Our blind spots often stem from places of lack and often have roots from our upbringing and ancestral or familial patterns.

I share a lot about how awareness is a vital part of conscious relationships. The ability to non-judgmentally name what is happening is what gives us access to reflection, choice, and ultimately change.

All relationships will inevitably face challenges. There really is no way for two humans to interact on a deep, meaningful level without stuff coming up.

This is why intimate relationships can be either beautiful experiences of growth and transformation or can feel like constant grids of trigger and confrontation.

I see that these moments of trigger, challenge, and insecurity can be viewed in two very different ways. We can either see them as obstacles, roadblocks to getting what we think we want, and reasons to play the blame or victim game.

Or we can see them as opportunities for growth, reflections of the current state of our internal world, and manifestations of our deeper needs that seek to be heard, felt, and loved in their innocence.

The difference between whether we see challenge or opportunity in the face of disagreement or discord is often rooted in how we approach the relationship as well as the intention we bring into a relationship dynamic.


As dramatic as it sounds, I believe that as humans, we are all intrinsically flawed.

Like precious gems, we have the capacity to shine brightly and reflect our beauty, but only after a period of attention, friction, and refinement.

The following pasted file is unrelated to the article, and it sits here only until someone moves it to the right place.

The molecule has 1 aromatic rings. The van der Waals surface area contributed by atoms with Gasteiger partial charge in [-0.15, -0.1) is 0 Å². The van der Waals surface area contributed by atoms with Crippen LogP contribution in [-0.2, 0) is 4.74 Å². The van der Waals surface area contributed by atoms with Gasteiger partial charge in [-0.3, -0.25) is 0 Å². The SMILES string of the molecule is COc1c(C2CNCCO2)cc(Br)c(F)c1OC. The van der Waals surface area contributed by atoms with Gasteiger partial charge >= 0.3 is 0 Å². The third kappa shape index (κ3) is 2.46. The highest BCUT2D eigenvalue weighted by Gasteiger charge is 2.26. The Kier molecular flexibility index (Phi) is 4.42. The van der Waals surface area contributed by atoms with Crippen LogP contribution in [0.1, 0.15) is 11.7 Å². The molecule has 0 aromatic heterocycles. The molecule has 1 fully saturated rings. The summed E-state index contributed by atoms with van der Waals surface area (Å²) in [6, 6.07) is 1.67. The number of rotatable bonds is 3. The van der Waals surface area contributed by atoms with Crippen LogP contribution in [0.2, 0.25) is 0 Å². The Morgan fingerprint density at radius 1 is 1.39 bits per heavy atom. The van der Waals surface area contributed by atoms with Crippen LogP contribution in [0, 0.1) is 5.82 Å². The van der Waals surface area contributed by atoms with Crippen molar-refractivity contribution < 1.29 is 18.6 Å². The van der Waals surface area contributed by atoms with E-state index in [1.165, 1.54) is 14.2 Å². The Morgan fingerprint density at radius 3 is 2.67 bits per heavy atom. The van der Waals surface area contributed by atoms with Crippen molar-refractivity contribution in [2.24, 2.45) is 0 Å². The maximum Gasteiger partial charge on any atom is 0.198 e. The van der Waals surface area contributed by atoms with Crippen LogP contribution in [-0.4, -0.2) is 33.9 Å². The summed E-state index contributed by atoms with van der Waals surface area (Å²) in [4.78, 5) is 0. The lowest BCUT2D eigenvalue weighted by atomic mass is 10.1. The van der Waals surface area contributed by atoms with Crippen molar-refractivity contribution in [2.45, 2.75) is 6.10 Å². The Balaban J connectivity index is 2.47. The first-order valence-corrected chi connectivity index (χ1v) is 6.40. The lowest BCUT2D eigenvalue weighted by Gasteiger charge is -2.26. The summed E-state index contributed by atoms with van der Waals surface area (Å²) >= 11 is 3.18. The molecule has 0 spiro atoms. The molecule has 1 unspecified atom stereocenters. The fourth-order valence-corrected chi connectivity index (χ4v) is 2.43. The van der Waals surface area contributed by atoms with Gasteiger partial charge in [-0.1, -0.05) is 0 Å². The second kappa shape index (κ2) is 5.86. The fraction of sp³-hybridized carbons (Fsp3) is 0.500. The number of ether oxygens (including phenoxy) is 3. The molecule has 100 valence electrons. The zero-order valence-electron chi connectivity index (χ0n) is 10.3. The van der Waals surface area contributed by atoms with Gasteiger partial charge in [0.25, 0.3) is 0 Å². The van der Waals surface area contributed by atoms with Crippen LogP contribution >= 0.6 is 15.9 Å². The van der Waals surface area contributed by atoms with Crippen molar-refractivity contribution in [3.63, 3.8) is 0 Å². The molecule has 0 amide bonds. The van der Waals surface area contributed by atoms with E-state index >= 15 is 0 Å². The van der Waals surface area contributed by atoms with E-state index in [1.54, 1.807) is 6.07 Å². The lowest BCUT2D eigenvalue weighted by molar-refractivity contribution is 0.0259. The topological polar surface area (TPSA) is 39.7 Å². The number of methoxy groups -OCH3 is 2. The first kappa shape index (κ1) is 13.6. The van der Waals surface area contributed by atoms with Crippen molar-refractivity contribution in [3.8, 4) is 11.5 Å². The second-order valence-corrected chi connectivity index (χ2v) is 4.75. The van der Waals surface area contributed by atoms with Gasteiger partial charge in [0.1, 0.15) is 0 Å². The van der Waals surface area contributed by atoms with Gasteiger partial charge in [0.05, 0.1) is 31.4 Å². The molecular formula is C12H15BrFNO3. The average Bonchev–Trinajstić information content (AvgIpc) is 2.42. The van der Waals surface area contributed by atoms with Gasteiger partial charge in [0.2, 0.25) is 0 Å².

The process of turning a stone into a gem isn’t easy. Often this comes in the form of rubbing, chiseling, and sometimes even requires cracking through old layers of stone that aren’t part of the gem itself.

Like these gems, the old layers of dirt, earth, and sediment can be considered our history, upbringing, traumas, and patterns.

In conscious relationship, we approach the unrefined aspects of ourselves and our partners not as flaws, but as opportunities to see what’s underneath and to loving process whatever is in the way of our brilliance.


The challenge is that as much as we may want to shine bright; the hard, rough, and unrefined parts of our being are often unknown to us.

From our inner perspective, the amount of light that shines into the gemstone of our being is just enough, and often the possibility of there being more light can be utterly absurd.

Ironically, even when we are actively in a conscious relationship, and the good-intentioned process of chiseling begins, we resist because it is hard for us to see past the limitations of our ego.